During my time with this Haswell-based Retina MacBook Pro, I've been extremely impressed with its uptimes. Apple estimates 9 hours of continuous web use, and I'd say that sounds about right. Even when spending several hours in Photoshop (along with a few less taxing tasks like surfing the web and typing in iA Writer), with the screen's brightness cranked almost all the way up, it typically lasts around 7-8 hours. That's terrific. It's pro-level power, outstanding display and all-day battery life. What more can you ask for (well, besides a MacBook Air-like build)?

Looking at the entry-level models we reviewed, the Haswell processor in the latest rMBP is slightly faster than the CPU in the older model – at least when you take its overclocking turbo boost into account. On the other hand, the new version also got its RAM cut in half (down to 4 GB from 8 GB in the older version).

How does that play out in the performance department? Well, in benchmark app GeekBench 3, the entry-level version of this newest rMBP scores about 6-7 percent higher than the equivalent early 2013 version. To me, it doesn't necessarily feel 6-7 percent faster. But, then again, the older model was already plenty zippy for everything I used it for. If you do a lot of processor-intensive tasks like bulk video-editing, then maybe you will notice. Either way, this also probably isn't reason to upgrade from the older model.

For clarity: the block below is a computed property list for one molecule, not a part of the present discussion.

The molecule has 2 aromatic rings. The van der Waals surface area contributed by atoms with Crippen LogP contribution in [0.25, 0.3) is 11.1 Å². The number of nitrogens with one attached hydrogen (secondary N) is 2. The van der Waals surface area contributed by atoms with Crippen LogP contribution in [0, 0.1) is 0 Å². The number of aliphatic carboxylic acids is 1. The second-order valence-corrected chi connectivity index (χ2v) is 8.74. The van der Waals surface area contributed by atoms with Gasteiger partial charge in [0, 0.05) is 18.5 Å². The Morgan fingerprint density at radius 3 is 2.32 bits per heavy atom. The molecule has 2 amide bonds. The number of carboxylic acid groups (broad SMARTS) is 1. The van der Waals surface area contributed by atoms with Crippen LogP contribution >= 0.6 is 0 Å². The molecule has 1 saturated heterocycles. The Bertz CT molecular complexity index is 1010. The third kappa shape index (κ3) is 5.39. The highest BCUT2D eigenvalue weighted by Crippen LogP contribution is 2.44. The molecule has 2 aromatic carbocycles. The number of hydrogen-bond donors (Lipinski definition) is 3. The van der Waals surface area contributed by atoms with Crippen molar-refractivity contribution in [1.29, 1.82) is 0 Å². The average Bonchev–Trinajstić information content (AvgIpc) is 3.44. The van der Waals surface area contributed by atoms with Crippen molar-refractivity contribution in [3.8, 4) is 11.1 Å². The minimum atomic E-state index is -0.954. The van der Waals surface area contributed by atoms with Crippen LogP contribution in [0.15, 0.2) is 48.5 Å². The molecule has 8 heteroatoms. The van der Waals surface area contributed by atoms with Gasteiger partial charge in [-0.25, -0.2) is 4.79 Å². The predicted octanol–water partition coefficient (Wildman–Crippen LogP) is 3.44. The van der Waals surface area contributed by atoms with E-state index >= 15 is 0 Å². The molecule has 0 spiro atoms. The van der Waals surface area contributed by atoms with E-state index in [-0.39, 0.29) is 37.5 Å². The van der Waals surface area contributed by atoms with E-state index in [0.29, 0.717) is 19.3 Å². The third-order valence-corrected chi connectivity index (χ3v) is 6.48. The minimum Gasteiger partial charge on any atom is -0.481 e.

As for the things that haven't changed, well, there's still a lot to love here. And it all starts with that Retina Display. The 13.3-in 2,560 x 1,600 screen is nothing short of mind-blowing.

If we were looking at smartphones or tablets, then the Retina MBP's 227 pixels per inch wouldn't be anything special. But on a laptop, which typically sits much farther away from your eyes, it's awesome. You won't have to strain your eyes one iota: text is razor-sharp, images are lush and even the simplest tasks, like browsing the web, become a treat for your eyeballs. The brilliant screen is still the biggest – perhaps only – reason to throw down for this Retina MacBook Pro instead of a lighter, thinner and cheaper MacBook Air.

All of the other advantages are the same as they were before. Apple's keyboard and trackpad are still among the best you'll find in any laptop. It gives you two USB 3.0 ports, two Thunderbolt ports, an SDXC slot and an HDMI port. Its aluminum unibody build has a high-end, premium allure. And OS X 10.9 Mavericks is a smooth, intuitive and power-user-friendly operating system.